GARNER — About 10 years ago, I interviewed a Southern Baptist seminary-educated minister who was pastor of a Carrboro church. A strong proponent of the Second Amendment, that pastor told me the day might come when American Christians might have to take up arms against the state. His comments, published in The Chapel Hill News, didn't as much as raise an eyebrow at the time. No federal agents asked to listen to the tape recording of my interview with the pastor.
Times have changed. Two of the Raleigh U.S. Attorney's claims against alleged terror suspect Daniel Patrick Boyd are that he made "radical statements" and that "he urged the group of young Muslims to raise money and learn how to handle weapons to prepare for a violent jihad by insurgents and fighters overseas."
My young children got to know Boyd when he was proprietor of the Blackstone Market, a small grocery store Boyd co-owned and managed in Garner's Forest Hills Shopping Center. My children said Boyd "was really nice and funny." He gave them discounts when they didn't have enough money to pay for a piece of baklava or a nectar drink. My children were sad when Blackstone closed.
The government, however, is painting a very different picture of Boyd, calling him the mastermind of a terrorist cell bent on waging a holy war. The evidence shows that Boyd owned a cache of about two dozen legally acquired weapons. What's so un-American about that? While my home is gun-free, I'll bet plenty of North Carolinians are as well-armed as Boyd.
And like the Carrboro pastor, Boyd apparently holds some strong opinions about religion and politics. Boyd, however, is not Christian. Muslims don't have it easy in the Christo-centered South. Since Sept. 11, 2001, many Americans distrust Muslims or just hate them for no reason. Many Christians also believe there is no salvation for Muslims.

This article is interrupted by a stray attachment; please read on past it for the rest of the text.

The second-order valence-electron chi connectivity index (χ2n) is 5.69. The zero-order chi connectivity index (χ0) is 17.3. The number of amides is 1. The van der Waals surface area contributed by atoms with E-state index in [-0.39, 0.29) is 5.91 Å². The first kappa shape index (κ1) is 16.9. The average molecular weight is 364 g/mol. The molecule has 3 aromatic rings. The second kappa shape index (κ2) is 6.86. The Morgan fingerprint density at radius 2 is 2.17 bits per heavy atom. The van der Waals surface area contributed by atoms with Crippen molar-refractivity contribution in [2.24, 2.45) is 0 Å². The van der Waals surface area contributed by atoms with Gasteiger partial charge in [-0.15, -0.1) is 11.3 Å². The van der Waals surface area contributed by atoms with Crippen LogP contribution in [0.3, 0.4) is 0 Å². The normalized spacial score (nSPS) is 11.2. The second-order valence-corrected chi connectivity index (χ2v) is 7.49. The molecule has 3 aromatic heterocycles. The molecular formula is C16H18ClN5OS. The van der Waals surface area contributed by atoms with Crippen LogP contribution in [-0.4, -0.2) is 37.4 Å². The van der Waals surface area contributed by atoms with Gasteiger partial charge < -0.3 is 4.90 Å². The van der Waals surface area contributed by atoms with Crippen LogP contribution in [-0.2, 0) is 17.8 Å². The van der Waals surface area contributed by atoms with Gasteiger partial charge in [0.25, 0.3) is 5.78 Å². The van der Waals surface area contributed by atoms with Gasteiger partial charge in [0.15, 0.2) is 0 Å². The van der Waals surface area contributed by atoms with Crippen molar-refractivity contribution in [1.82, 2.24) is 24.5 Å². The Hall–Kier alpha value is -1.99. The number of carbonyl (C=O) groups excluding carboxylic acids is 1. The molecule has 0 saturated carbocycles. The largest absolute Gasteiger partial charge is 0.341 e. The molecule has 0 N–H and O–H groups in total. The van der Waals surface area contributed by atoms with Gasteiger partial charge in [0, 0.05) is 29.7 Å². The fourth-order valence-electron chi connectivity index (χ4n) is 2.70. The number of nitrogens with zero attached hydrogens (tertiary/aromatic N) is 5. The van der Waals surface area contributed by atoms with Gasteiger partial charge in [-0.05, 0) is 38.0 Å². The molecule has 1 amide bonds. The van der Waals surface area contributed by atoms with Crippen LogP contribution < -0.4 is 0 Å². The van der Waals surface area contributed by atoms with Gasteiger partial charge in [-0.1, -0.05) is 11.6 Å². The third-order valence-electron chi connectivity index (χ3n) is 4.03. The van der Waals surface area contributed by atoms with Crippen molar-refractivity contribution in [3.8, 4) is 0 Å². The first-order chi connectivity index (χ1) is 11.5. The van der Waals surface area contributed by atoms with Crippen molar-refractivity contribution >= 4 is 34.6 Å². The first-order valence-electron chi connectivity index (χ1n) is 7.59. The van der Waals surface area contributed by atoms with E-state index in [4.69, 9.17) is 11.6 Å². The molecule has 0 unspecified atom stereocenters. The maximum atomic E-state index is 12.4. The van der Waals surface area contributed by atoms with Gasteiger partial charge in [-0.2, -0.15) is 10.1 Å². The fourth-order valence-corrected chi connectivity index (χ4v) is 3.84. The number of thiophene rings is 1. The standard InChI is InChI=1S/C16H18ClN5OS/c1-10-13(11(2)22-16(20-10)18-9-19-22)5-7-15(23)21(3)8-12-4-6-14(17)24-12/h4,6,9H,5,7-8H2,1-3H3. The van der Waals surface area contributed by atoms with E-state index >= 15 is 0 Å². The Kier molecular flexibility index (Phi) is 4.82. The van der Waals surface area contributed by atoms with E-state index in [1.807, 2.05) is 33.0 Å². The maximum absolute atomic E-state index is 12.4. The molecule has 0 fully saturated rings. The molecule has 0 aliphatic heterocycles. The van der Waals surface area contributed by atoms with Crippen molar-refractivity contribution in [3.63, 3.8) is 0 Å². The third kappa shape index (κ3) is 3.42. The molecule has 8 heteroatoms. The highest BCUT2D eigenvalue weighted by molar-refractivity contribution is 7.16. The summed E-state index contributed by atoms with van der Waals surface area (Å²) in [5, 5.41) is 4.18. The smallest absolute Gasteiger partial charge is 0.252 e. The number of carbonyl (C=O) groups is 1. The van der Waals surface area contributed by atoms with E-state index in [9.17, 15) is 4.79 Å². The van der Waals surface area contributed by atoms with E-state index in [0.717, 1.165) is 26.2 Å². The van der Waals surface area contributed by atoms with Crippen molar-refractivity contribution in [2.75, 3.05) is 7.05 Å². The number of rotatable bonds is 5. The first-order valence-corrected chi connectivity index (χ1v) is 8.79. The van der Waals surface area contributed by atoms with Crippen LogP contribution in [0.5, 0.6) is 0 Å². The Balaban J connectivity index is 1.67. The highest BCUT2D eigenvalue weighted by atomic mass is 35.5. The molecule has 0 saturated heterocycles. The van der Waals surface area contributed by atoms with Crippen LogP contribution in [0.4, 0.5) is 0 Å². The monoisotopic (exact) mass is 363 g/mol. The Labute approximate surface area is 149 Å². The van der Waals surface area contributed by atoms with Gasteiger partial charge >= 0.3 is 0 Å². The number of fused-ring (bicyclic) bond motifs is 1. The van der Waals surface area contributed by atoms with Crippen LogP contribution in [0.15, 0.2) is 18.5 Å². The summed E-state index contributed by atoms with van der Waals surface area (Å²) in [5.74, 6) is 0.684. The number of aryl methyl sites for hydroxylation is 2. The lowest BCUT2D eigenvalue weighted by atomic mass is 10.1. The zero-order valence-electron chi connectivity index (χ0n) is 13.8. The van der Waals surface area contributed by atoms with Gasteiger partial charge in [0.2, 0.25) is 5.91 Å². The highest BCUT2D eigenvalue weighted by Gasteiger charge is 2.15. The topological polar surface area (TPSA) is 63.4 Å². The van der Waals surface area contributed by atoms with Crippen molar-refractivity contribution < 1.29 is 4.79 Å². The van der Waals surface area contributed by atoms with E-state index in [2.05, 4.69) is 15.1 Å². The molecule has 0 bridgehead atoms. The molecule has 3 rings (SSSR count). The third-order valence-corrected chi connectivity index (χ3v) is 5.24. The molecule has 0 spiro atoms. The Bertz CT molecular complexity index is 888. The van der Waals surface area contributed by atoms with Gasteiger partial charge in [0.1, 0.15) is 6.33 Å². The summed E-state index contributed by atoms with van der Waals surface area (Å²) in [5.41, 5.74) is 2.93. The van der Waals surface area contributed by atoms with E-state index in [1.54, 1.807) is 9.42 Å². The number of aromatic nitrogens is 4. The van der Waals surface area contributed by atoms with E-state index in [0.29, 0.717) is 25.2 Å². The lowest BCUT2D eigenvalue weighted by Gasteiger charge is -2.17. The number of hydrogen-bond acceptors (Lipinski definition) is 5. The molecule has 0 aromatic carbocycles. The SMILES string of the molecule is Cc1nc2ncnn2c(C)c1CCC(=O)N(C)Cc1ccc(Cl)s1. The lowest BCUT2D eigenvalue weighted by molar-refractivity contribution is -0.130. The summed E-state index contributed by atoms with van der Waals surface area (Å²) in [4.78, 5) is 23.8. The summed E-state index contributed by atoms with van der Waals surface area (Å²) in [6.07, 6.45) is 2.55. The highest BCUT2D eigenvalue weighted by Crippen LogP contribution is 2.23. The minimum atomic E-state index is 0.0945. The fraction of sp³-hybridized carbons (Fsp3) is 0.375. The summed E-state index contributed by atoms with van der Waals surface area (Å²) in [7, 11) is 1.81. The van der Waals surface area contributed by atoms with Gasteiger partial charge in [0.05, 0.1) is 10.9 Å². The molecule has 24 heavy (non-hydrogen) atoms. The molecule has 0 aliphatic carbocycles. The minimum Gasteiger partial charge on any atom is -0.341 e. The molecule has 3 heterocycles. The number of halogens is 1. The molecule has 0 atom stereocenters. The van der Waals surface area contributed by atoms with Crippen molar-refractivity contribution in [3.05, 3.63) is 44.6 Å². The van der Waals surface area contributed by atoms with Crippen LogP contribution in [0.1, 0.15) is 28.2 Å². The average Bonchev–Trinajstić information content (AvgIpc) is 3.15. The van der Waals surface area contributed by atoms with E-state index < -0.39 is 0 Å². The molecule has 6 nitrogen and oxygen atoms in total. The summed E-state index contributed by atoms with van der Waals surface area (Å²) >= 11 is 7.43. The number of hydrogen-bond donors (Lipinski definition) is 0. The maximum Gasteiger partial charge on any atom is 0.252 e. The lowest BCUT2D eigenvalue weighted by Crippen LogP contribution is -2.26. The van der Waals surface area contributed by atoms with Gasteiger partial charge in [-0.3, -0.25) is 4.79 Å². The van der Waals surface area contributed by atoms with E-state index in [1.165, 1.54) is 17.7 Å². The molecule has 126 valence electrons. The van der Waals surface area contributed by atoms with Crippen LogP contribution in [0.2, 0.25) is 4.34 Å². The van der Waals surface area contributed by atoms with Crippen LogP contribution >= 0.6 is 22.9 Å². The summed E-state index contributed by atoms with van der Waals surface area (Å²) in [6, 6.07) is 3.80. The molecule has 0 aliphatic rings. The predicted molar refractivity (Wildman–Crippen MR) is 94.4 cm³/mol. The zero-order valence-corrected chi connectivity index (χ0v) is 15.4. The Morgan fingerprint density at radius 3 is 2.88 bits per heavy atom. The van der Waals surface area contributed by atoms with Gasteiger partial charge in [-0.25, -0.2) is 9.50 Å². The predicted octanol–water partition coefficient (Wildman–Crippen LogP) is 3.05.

Boyd's views are not too far afield of many conservative Christians. Boyd traveled to the Middle East. Many fundamentalist Christians travel to the Holy Land, all the while advocating U.S. military support for Israel. The Christian version of holy war is Armageddon.
Holy wars are on the agenda of many zealots, but the consequences for such talk are apparently far more severe for Muslims. All the government needs to convict Boyd is his words. We've seen no evidence that Boyd ever hurt a fly. Apparently, he only talked about swatting them.
In the three years he was being investigated, Boyd appears to have done nothing worse than spout off to a government informant. In a democracy, the standard for guilt should be higher. If the government convinces a judge that national security matters are at stake, the informant may not even have to testify at Boyd's trial, meaning the defense will have no opportunity to cross-examine the government's key witness.
The government has also cast a wide net in this case, arresting two men who have had no contact with Boyd since 2007. Imagine how willing they will be to cooperate with the U.S. Attorney with the threat of life sentences hanging over their heads. People facing those kinds of consequences might be inclined to say anything the prosecution wants to hear.
The U.S. Attorney clearly wants to make an example out of Boyd and his cohorts, but this case reeks of sensationalism, anti-Islamism and entrapment. Local Muslims are outraged and rightfully distrust a government that has waged an immoral war for almost eight years, tortured prisoners and lied about it all in the process.
Although I advocate nonviolence, I'm glad I never stopped into the Blackstone Market to talk religion and politics with Boyd because I think we would have agreed on a lot of issues. Perhaps I would have ended up as the ninth defendant in this case. Wait, that wouldn't happen. I'm a Christian.
Patrick O'Neill is cofounder of Garner's Fr. Charlie Mulholland Catholic Worker House, a Christian, pacifist community that serves women and children in crisis.